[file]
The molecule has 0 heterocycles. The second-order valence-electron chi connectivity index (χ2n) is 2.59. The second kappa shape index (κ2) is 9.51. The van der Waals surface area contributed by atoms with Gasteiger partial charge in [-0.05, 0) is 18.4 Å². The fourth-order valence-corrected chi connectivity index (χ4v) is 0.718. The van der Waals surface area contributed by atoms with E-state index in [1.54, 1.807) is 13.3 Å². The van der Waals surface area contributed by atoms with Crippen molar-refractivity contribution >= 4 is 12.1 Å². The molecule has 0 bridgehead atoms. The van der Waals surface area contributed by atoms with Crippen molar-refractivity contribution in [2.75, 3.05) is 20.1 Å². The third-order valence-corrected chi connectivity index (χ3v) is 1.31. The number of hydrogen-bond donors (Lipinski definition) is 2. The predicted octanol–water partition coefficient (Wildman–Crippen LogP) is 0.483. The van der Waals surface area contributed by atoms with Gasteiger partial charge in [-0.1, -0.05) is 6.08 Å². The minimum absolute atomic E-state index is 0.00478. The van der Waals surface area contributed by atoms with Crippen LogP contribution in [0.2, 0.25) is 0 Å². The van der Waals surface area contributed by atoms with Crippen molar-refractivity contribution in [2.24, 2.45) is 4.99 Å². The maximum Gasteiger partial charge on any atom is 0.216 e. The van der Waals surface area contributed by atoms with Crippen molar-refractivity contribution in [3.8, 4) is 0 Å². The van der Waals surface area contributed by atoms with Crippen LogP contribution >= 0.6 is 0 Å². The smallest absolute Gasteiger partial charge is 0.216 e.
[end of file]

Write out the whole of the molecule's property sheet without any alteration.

The molecule has 0 heterocycles. The second-order valence-electron chi connectivity index (χ2n) is 2.59. The second kappa shape index (κ2) is 9.51. The van der Waals surface area contributed by atoms with Gasteiger partial charge in [-0.05, 0) is 18.4 Å². The fourth-order valence-corrected chi connectivity index (χ4v) is 0.718. The van der Waals surface area contributed by atoms with E-state index in [1.54, 1.807) is 13.3 Å². The van der Waals surface area contributed by atoms with Crippen molar-refractivity contribution >= 4 is 12.1 Å². The molecule has 0 bridgehead atoms. The van der Waals surface area contributed by atoms with Crippen molar-refractivity contribution in [2.75, 3.05) is 20.1 Å². The third-order valence-corrected chi connectivity index (χ3v) is 1.31. The number of hydrogen-bond donors (Lipinski definition) is 2. The predicted octanol–water partition coefficient (Wildman–Crippen LogP) is 0.483. The van der Waals surface area contributed by atoms with Gasteiger partial charge in [-0.1, -0.05) is 6.08 Å². The minimum absolute atomic E-state index is 0.00478. The van der Waals surface area contributed by atoms with Crippen LogP contribution in [0.2, 0.25) is 0 Å². The van der Waals surface area contributed by atoms with Crippen molar-refractivity contribution in [2.24, 2.45) is 4.99 Å². The maximum Gasteiger partial charge on any atom is 0.216 e. The van der Waals surface area contributed by atoms with Crippen molar-refractivity contribution in [3.8, 4) is 0 Å². The van der Waals surface area contributed by atoms with Crippen LogP contribution >= 0.6 is 0 Å². The smallest absolute Gasteiger partial charge is 0.216 e.